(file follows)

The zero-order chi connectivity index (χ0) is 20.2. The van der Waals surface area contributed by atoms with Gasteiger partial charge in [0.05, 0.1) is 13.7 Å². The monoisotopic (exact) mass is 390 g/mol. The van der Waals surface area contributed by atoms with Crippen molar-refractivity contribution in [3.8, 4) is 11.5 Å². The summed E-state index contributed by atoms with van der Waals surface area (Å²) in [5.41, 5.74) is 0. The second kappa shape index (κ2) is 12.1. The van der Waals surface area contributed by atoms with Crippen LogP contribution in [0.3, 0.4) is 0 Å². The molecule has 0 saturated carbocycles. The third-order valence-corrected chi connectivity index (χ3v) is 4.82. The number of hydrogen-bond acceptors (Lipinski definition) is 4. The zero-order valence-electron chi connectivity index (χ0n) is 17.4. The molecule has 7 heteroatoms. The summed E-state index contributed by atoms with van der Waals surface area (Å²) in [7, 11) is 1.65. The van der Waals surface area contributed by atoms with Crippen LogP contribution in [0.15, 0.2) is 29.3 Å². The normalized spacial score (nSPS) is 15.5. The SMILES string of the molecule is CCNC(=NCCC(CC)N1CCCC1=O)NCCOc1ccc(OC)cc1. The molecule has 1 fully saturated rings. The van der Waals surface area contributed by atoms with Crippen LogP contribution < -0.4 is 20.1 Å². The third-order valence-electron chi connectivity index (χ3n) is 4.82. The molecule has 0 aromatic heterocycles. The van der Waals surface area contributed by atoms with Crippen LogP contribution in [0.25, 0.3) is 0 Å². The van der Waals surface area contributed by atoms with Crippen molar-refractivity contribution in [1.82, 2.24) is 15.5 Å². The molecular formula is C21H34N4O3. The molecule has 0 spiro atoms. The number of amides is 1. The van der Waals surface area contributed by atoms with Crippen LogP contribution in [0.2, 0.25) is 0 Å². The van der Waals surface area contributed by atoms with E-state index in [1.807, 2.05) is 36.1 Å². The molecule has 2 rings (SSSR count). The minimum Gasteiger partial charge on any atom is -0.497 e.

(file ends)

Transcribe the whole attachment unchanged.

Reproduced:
The zero-order chi connectivity index (χ0) is 20.2. The van der Waals surface area contributed by atoms with Gasteiger partial charge in [0.05, 0.1) is 13.7 Å². The monoisotopic (exact) mass is 390 g/mol. The van der Waals surface area contributed by atoms with Crippen molar-refractivity contribution in [3.8, 4) is 11.5 Å². The summed E-state index contributed by atoms with van der Waals surface area (Å²) in [5.41, 5.74) is 0. The second kappa shape index (κ2) is 12.1. The van der Waals surface area contributed by atoms with Crippen LogP contribution in [0.3, 0.4) is 0 Å². The molecule has 0 saturated carbocycles. The third-order valence-corrected chi connectivity index (χ3v) is 4.82. The number of hydrogen-bond acceptors (Lipinski definition) is 4. The zero-order valence-electron chi connectivity index (χ0n) is 17.4. The molecule has 7 heteroatoms. The summed E-state index contributed by atoms with van der Waals surface area (Å²) in [7, 11) is 1.65. The van der Waals surface area contributed by atoms with Crippen LogP contribution in [0.15, 0.2) is 29.3 Å². The normalized spacial score (nSPS) is 15.5. The SMILES string of the molecule is CCNC(=NCCC(CC)N1CCCC1=O)NCCOc1ccc(OC)cc1. The molecule has 1 fully saturated rings. The van der Waals surface area contributed by atoms with Crippen LogP contribution < -0.4 is 20.1 Å². The third-order valence-electron chi connectivity index (χ3n) is 4.82. The molecule has 0 aromatic heterocycles. The van der Waals surface area contributed by atoms with Crippen LogP contribution in [0.25, 0.3) is 0 Å². The van der Waals surface area contributed by atoms with Crippen molar-refractivity contribution in [1.82, 2.24) is 15.5 Å². The molecular formula is C21H34N4O3. The molecule has 0 spiro atoms. The number of amides is 1. The van der Waals surface area contributed by atoms with Crippen LogP contribution in [0.2, 0.25) is 0 Å². The van der Waals surface area contributed by atoms with E-state index in [1.807, 2.05) is 36.1 Å². The molecule has 2 rings (SSSR count). The minimum Gasteiger partial charge on any atom is -0.497 e.